Sudden Death – What to Say?

My friend’s husband retired just one year ago.They took a bucket-list trip to Israel. Mostly, they were planning for the next stage of their lives, hoping to be grandparents and moving to be near their children. Then, the unexpected happened. While pushing the snowblower up their steep driveway, her husband had a massive heart attack and died.

My friend had some crazed days ahead: planning the funeral, telling family and friends, coping with the shock to her children, and the sudden loneliness in and around her. I offered to cook a meal in between the two viewings for her out-of-town family. Then, as family and friends receded back into their lives, I felt I needed to say more, do more.

What can I say? How do you find words that let her know you acknowledge and feel her pain. I wrote this letter. In between the innumerable phone calls, emails, and business to take care of, she could read this emailed letter in her own time, and the right time for her.
Friends

I thought all night about the emotions you experienced: the moment of terror, followed by hopes unmet, dreams changed, and your life companion/partner/friend/lover, moving to another world, still within feel, but beyond vision. I once read a story about death. It’s like Albert is a boat on the horizon. One moment you see him and then next moment you don’t but he is still there.

Through our friendship, I have learned so much wisdom from you. Last night, I had a big dose of it. I admired the way you found humor through the pain, fond memories through the numbness, poise through the irrational. I’ll never forget how despite the challenges of marriage, you ultimately came to understand and share the value of sticking with it, making it work.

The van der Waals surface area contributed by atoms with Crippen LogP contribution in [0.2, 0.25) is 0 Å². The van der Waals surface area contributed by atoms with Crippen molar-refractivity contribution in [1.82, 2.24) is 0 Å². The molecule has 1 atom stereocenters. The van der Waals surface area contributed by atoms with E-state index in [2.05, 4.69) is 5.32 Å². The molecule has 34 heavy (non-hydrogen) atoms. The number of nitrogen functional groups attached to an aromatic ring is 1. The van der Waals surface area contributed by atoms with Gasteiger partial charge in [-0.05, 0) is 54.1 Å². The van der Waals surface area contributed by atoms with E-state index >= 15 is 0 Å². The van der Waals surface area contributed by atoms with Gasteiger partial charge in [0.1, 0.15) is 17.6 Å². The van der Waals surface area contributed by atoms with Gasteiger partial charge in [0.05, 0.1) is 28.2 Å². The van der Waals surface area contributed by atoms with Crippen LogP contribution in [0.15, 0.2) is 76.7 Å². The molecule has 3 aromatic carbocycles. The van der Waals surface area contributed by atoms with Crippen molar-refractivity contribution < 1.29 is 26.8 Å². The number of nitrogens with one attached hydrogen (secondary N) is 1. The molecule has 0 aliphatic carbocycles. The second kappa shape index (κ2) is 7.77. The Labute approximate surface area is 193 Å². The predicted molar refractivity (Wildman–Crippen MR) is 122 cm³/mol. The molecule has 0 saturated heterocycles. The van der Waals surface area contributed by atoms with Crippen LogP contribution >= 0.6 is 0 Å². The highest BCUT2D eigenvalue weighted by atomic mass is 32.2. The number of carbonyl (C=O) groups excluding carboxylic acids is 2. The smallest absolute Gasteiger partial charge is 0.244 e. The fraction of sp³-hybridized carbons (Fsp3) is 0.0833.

You adapted to the changes that retirement brought, and shared the pros/cons, opening my eyes to the possibilities in the unimaginable!

I’m convinced that I will learn more from you in how to cope with loss with dignity; how to adapt and alter family roles to keep the familial fabric as strong as it was before; how to know when you need to test being alone and when you need to lean on friends; how to continue to grow into the mother and woman are you meant to be.

I wish you many sweet and frequent memories to keep Albert’s spirit alive for you and your boys. As your friend, I vow to remember Albert for you and with you. Albert didn’t get to say goodbye, but he will be trying to reach out to you often to say thanks for the years of love you gave him and he will surely be looking over your safety and happiness. If you keep your heart awake and alive, you will notice his attempts.

With sorrow I write these words but they are laced with the hope that life has many joys in store for you yet to be realized.

Eva

What have you said to friends in a similar position that you can share?

By | 2016-10-14T15:18:17+00:00 February 8th, 2014|Making Life Meaningful, Survivorship|0 Comments

About the Author:

Eva Grayzel, a nationally recognized Master Storyteller and performance artist, was diagnosed at age 33 with stage IV oral cancer and given a 15% chance of survival. After regaining her deep vibrant voice, Eva applied her stage skills to communicate the depth of her experience in a unique and powerful way. For over a decade, Eva has captivated dental professionals worldwide using her story as a catalyst for change. She performed ‘Tongue-Tied’ Off-Broadway in New York City to a sold-out audience. A champion for early detection, Eva founded the Six-Step Screening™ oral cancer awareness campaign, for which she was recognized by the American Academy of Oral Medicine. She is the author of ‘Mr. C Plays Hide & Seek’ and ‘Mr. C the Globetrotter.’ In 2017, she created ‘My Story Legacy,’ a creative format to document family stories, life values and wisdom for future generations.

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